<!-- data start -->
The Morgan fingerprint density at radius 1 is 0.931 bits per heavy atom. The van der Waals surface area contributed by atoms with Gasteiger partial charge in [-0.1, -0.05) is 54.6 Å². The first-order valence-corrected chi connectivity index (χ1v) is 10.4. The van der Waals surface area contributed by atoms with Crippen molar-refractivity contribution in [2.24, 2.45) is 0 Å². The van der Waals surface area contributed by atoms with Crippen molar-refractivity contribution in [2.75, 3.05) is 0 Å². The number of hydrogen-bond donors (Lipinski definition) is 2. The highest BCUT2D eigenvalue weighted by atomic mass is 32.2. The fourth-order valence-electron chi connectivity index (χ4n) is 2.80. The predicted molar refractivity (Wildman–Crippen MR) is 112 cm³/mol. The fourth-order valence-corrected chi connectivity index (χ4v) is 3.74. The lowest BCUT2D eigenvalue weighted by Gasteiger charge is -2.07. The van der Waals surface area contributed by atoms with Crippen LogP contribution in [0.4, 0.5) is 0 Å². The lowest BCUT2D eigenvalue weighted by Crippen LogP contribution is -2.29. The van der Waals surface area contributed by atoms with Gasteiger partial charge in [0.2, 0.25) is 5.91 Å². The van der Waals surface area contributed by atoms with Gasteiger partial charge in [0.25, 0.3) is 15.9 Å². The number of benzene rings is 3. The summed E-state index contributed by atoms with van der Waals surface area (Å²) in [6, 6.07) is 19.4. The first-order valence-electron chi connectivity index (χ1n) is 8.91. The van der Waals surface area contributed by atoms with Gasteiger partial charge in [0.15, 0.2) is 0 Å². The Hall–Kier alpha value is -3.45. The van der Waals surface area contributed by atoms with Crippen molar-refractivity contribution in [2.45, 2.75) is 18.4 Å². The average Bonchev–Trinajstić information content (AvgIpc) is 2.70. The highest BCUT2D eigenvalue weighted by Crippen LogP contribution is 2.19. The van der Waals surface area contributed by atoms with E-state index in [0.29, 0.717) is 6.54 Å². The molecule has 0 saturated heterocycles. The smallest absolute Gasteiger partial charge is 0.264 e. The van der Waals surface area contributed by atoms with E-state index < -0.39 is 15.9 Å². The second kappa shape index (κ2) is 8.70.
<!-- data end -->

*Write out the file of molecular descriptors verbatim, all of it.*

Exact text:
The Morgan fingerprint density at radius 1 is 0.931 bits per heavy atom. The van der Waals surface area contributed by atoms with Gasteiger partial charge in [-0.1, -0.05) is 54.6 Å². The first-order valence-corrected chi connectivity index (χ1v) is 10.4. The van der Waals surface area contributed by atoms with Crippen molar-refractivity contribution in [2.24, 2.45) is 0 Å². The van der Waals surface area contributed by atoms with Crippen molar-refractivity contribution in [2.75, 3.05) is 0 Å². The number of hydrogen-bond donors (Lipinski definition) is 2. The highest BCUT2D eigenvalue weighted by atomic mass is 32.2. The fourth-order valence-electron chi connectivity index (χ4n) is 2.80. The predicted molar refractivity (Wildman–Crippen MR) is 112 cm³/mol. The fourth-order valence-corrected chi connectivity index (χ4v) is 3.74. The lowest BCUT2D eigenvalue weighted by Gasteiger charge is -2.07. The van der Waals surface area contributed by atoms with Crippen LogP contribution in [0.4, 0.5) is 0 Å². The lowest BCUT2D eigenvalue weighted by Crippen LogP contribution is -2.29. The van der Waals surface area contributed by atoms with Gasteiger partial charge in [0.2, 0.25) is 5.91 Å². The van der Waals surface area contributed by atoms with Gasteiger partial charge in [0.25, 0.3) is 15.9 Å². The number of benzene rings is 3. The summed E-state index contributed by atoms with van der Waals surface area (Å²) in [6, 6.07) is 19.4. The first-order valence-electron chi connectivity index (χ1n) is 8.91. The van der Waals surface area contributed by atoms with Gasteiger partial charge in [0.15, 0.2) is 0 Å². The Hall–Kier alpha value is -3.45. The van der Waals surface area contributed by atoms with Crippen molar-refractivity contribution in [2.45, 2.75) is 18.4 Å². The average Bonchev–Trinajstić information content (AvgIpc) is 2.70. The highest BCUT2D eigenvalue weighted by Crippen LogP contribution is 2.19. The van der Waals surface area contributed by atoms with E-state index in [0.29, 0.717) is 6.54 Å². The molecule has 0 saturated heterocycles. The smallest absolute Gasteiger partial charge is 0.264 e. The van der Waals surface area contributed by atoms with E-state index < -0.39 is 15.9 Å². The second kappa shape index (κ2) is 8.70.